🎧 For more intel on fertility benefits, listen to the Quartz Obsession podcast episode on egg freezing. Or subscribe via: Apple Podcasts | Spotify | Google | Stitcher.

Egg freezing benefits are on the rise, too: 19% of jumbo employers offered coverage in 2020, an increase of 13 percentage points from 2015.

Fertility benefits are more common among larger US employers, and those which offer higher wages. “Large employers tend to be trend-setters for adding benefits,” says Sam Purciello, a senior health management associate with Mercer. Smaller employers with smaller budgets may have a harder time covering pricier fertility treatments as part of their health plan, says Regan Gross, an adviser with the Society for Human Resource Management (SHRM).

But even when companies do cover fertility treatments, employees may still end up footing a good portion of the bill. For example, when Apple and Facebook first started offering egg freezing in their health plans, they paid for $20,000 worth of treatments, but patients can easily spend over $50,000 if they undergo multiple cycles.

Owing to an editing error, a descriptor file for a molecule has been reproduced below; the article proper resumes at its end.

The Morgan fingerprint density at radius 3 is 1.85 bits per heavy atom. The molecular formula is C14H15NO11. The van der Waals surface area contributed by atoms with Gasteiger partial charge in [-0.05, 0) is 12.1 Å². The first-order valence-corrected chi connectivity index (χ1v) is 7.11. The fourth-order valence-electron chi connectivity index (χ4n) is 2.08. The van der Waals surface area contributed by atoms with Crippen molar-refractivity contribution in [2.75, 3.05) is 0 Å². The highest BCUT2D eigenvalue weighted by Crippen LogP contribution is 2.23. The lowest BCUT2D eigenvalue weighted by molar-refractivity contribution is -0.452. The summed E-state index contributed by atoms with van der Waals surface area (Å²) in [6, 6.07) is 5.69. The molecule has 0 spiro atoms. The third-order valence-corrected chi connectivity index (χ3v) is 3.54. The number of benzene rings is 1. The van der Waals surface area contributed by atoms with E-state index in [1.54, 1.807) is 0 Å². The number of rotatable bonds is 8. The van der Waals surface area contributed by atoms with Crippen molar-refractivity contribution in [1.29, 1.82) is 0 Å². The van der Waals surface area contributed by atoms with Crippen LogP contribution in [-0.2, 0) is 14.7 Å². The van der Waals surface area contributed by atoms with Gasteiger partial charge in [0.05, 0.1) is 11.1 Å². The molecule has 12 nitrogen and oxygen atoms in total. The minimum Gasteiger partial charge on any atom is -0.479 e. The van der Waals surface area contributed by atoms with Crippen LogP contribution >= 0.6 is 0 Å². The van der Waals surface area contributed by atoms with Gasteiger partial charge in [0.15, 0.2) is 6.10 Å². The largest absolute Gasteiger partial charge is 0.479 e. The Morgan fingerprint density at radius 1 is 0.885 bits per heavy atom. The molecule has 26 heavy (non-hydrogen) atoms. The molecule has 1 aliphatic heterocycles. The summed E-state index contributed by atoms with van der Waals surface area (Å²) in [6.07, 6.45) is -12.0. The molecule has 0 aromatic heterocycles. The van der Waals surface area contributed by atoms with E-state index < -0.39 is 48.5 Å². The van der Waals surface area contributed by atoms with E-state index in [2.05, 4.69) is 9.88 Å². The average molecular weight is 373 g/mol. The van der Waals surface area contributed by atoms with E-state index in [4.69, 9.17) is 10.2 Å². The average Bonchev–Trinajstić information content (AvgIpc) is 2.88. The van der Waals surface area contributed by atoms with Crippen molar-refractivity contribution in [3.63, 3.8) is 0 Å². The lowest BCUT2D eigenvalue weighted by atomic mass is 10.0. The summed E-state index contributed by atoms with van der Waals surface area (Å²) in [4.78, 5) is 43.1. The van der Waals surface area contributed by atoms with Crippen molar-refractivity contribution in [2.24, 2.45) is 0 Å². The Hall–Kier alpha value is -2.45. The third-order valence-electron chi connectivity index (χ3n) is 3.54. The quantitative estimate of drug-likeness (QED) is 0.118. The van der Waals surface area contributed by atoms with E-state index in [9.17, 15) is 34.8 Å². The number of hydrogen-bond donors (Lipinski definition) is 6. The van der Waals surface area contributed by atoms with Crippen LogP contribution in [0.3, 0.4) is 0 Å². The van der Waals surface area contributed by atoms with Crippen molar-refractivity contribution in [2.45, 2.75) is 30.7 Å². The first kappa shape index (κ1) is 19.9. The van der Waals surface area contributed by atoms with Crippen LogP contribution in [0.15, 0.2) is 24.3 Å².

Why employers see fertility as a good investment

In a tight labor market with nearly 11 million job openings as of December, fertility benefits can be a selling point for candidates choosing between jobs, says Purciello. A 2019 survey from Glamour and the fertility treatment company Modern Fertility found 59% of women would choose an employer that covered services like IVF over one that didn’t.

There’s also an argument that fertility options attract a more diverse workforce. When tech firms in Silicon Valley started adding egg freezing to their health plans five years ago, it was often framed as a way to retain female staff in an industry dominated by men. Purciello says employers’ focus has widened today to provide a “path to parenthood” regardless of workers’ gender or sexual orientation. Sun says surrogacy, used by some LGBTQ couples seeking to have children, is one of the fastest-growing claims filed by employers in Carrot’s network. Men may also make use of fertility benefits, particularly if their female partners are included in their health plans.